All this would be just a little easier, of course, if I had a more concrete relationship with the god.  When I do my thrice-weekly offering rites, I hail him as I pour the libations: “Dionysus, Liber Pater, Lord of the Vine, source and surcease of madness.”  But if those things were all that he is to me, then I would not need to have a festival: I would simply meditate on what passes for my sanity whilst drinking until I cry.  But Dionysus is more than that.  So much more.

I struggle in my search for how best to honor him.


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Weekly Sigils Shoals

IMG_5601Since coming back to Indiana for the Spring semester, I have fired a shoal of sigils every week.  The idea is that doing practical, results-oriented magic on a regular basis will, a) improve my mad magic skilz in a practice-makes-perfect sort of way; b) force me to be more creative with my sigil-making and sigil-launching techniques lest boredom undo my Will; c) proivide me with raw data for deterring IMG_5602which desires and which techniques go well together; and, finally, d) result in improved efficacy of any technique I might employ, as the universe becomes accustomed to bending to my will.

So far, the project has been going well.  My “target” is a shoal of three to six sigils every IMG_5608Sunday morning, as part of my regular offering schedule.  So far I have not actually made that target: half my launches have been Sunday afternoon or evening, the other half on Monday nights.  Still: that’s progress.

The first week’s sigils were all aimed at personal outcomes: memory and discipline.  The second were social: still trying to engineer myself a new lover here in Indiana.  (High standards, highly specific notions of consent, a complicated life story, and an overabundance of undesirable near-misses make that more difficult than it might otherwise be.).  The third were aimed at memory and discipline again: being where and when I say I’ll be, and getting my assignments done on time.  The first two sets were done in what has become my most frequently employed method: drawing the sigils on a notecard and chanting “It is my will” at them until they get fuzzy.  The third week was done using a freshly-consecrated mirror as a launching platform.  That seemed to work very well, actually.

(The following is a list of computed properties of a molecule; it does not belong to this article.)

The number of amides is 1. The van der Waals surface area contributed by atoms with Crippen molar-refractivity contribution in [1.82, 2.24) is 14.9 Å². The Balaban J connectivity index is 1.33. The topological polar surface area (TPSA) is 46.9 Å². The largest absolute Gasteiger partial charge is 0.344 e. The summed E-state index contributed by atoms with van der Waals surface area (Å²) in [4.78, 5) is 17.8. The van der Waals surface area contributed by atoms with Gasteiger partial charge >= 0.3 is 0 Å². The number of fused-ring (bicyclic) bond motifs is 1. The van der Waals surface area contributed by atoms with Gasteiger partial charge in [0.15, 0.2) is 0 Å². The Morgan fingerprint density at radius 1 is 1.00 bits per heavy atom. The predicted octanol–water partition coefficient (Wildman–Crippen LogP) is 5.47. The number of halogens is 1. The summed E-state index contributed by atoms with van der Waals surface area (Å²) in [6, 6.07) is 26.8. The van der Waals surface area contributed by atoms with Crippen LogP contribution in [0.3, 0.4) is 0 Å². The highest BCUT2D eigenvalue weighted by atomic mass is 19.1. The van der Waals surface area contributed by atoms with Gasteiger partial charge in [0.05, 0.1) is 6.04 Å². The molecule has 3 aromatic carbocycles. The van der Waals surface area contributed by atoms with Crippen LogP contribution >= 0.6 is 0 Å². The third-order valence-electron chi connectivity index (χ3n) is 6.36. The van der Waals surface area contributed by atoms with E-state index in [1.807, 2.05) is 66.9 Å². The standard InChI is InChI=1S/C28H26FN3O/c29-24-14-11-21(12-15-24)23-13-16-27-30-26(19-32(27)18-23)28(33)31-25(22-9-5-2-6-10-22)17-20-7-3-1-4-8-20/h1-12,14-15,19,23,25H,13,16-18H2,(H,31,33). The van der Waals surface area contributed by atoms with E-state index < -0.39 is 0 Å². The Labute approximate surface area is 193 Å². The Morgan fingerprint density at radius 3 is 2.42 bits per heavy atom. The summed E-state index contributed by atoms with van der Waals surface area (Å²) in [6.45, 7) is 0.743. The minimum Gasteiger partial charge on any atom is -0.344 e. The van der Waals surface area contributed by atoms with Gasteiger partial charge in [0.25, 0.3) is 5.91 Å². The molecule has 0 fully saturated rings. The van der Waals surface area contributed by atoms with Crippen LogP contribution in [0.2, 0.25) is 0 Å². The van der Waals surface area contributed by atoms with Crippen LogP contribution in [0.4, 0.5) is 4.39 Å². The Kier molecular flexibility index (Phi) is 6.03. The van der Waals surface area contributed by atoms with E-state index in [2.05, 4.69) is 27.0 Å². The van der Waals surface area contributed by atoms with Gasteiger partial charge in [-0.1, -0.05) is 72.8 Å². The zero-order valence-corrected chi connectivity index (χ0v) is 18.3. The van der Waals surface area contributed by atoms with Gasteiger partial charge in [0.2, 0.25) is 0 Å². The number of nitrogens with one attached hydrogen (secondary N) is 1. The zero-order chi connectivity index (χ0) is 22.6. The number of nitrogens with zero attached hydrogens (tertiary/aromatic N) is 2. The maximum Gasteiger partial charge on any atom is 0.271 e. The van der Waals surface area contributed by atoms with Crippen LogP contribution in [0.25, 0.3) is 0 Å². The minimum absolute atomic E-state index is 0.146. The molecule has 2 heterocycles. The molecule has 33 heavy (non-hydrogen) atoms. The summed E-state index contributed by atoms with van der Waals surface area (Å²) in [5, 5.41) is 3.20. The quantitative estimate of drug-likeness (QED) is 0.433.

2013-02-10_11-19-41_167This week’s Work, however, had a different target which required an entirely different approach.  My parents are embroiled in an inheritance dispute.  Frankly, I should have intervened months ago, but it’s an adequately messy situation that, without any real brilliant inspiration as to how to intervene, I was more 2013-02-10_12-12-30_384than a little afraid of collateral damage.  Having been struck by a bit of that much-needed inspiration, though, what you see to the right are sigils drawn with planetary Kamea and empowered at the appropriate planetary hours this past Sunday.  Basically, I dropped Saturn and Jupiter on the matter, by the logic that the two celestial god-kings were the best way to bring a legal dispute to a close.

Results, so far, have been mixed.  My social and discipline sigils have been slow to manifest.  Perhaps my chaos sigilization technique needs work.  Perhaps it’s my launch technique.  Or maybe I just need a bigger lever to fight my own nature.  This Sunday’s planetary sigils, however, have already manifested: the situation has shifted from the lawyer saying “they should sign the paperwork soon” to the bank saying “the check is in the mail”.

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Devotion and Worship: What Is This? I Don’t Even ….